Keynes and Friedman for dinner to watch a debate

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Five minutes with Gilbert + Tobin lawyer Sachini Mandawala.

What made you decide to become a lawyer?
Tragically enough, it has been my goal since childhood. I only had a vague idea of what being a lawyer would look like in practice but I always loved reading and writing. I majored in Finance for my second degree and Banking always seemed like a good fit from the start, when I rotated through as an articled clerk.

How long have you worked at Gilbert + Tobin  and what brought you to this position?
1 year this June. I was attracted to this position by the firm’s achievements on many significant banking and infrastructure projects and the opportunity to work with talented lawyers with incredible market reputations.

What’s the strangest case you’ve ever worked on/been involved with?
Doing volunteer work at the Refugee Legal Centre involves hearing some hearing bizarre/tragic/hair-raising stories on a regular basis. My favourite to date included the Taliban, a clothes line and a stolen motorbike.

If you could invite three people for dinner, dead or alive and excluding family and friends, who would they be and why?
My favourite author Haruki Murakami, so I could grill him for writing tips. Also he owns a jazz bar and could take care of the soundtrack.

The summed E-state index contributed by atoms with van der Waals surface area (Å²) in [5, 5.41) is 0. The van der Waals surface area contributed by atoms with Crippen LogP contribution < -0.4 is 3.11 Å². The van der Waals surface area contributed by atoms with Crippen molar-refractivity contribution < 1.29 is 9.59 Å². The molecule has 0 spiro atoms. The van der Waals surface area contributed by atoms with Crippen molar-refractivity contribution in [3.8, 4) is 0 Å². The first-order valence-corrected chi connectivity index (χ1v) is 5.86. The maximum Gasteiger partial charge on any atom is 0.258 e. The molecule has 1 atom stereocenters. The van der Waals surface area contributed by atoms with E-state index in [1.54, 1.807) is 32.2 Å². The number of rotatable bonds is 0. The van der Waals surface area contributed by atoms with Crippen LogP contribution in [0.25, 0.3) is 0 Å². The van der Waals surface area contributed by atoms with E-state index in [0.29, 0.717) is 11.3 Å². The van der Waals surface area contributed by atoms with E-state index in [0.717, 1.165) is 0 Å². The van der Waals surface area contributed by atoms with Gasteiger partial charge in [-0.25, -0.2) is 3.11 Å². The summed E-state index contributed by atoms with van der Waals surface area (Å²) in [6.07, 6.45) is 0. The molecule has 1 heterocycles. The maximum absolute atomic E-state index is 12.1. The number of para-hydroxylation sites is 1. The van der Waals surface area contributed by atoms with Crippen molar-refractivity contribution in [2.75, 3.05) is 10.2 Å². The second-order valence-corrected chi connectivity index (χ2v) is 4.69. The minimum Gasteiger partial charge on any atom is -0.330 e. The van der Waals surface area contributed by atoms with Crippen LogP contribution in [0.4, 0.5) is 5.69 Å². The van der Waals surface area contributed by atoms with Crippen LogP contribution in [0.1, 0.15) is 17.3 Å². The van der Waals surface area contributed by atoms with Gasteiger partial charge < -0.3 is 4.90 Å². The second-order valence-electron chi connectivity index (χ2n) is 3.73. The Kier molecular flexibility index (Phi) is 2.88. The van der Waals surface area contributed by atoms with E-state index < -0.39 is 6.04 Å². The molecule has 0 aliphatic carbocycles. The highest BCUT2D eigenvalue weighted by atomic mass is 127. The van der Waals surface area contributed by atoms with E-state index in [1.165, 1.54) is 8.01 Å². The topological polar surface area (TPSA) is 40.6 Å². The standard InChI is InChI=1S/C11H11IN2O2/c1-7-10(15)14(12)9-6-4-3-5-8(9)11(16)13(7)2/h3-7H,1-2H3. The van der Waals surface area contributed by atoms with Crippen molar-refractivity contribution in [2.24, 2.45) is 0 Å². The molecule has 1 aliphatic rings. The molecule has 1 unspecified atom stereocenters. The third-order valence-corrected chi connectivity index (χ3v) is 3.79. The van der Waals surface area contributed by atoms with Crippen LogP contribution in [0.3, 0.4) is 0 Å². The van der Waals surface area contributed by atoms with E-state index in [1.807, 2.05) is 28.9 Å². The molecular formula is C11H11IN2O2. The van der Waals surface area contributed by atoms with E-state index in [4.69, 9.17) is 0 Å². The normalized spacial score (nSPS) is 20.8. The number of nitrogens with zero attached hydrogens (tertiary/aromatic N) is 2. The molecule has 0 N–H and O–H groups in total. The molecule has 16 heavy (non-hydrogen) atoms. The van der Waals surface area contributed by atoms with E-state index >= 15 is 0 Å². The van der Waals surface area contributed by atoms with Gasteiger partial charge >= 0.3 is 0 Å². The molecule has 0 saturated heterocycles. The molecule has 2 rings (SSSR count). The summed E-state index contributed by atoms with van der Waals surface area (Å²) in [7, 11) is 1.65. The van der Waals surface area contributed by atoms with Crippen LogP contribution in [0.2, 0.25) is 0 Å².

I would also have to have John Maynard Keynes and Milton Friedman just to hear them debate.

You’re based in Melbourne – where’s the best place to go for a drink and/or dinner after work?
I love Embla for late night dinners and amazing French reds. And Hihou is one of my all-time favourites because it reminds me of Tokyo.

What’s the best piece of advice (work or personal) you’ve ever been given?
Always keep your audience in mind. Very useful for work, and life!

Do you have any hobbies/interests outside of work?
All day culinary projects. Eating and drinking generally. Luckily I also like exercising. Live music. I would describe myself as a culture junkie.

Complete this sentence: If I wasn’t a lawyer, I would be…
Living in Paris and writing my novel.           

What do you think will be single biggest issue facing the legal space in Australia in 2016?
Technological disruption and finding a way to harness it effectively.

If you had Malcolm Turnbull’s job for one day, what would you do?
Appoint myself cultural attaché for life.

What do you love about your job?
I like the sense of achievement that comes from working on major infrastructure projects. They are huge and complex undertakings that require a lot of collaboration, negotiation, creative thinking and flexibility and the satisfaction that comes with a successful close is immense.

What would you change about your job right now if you could?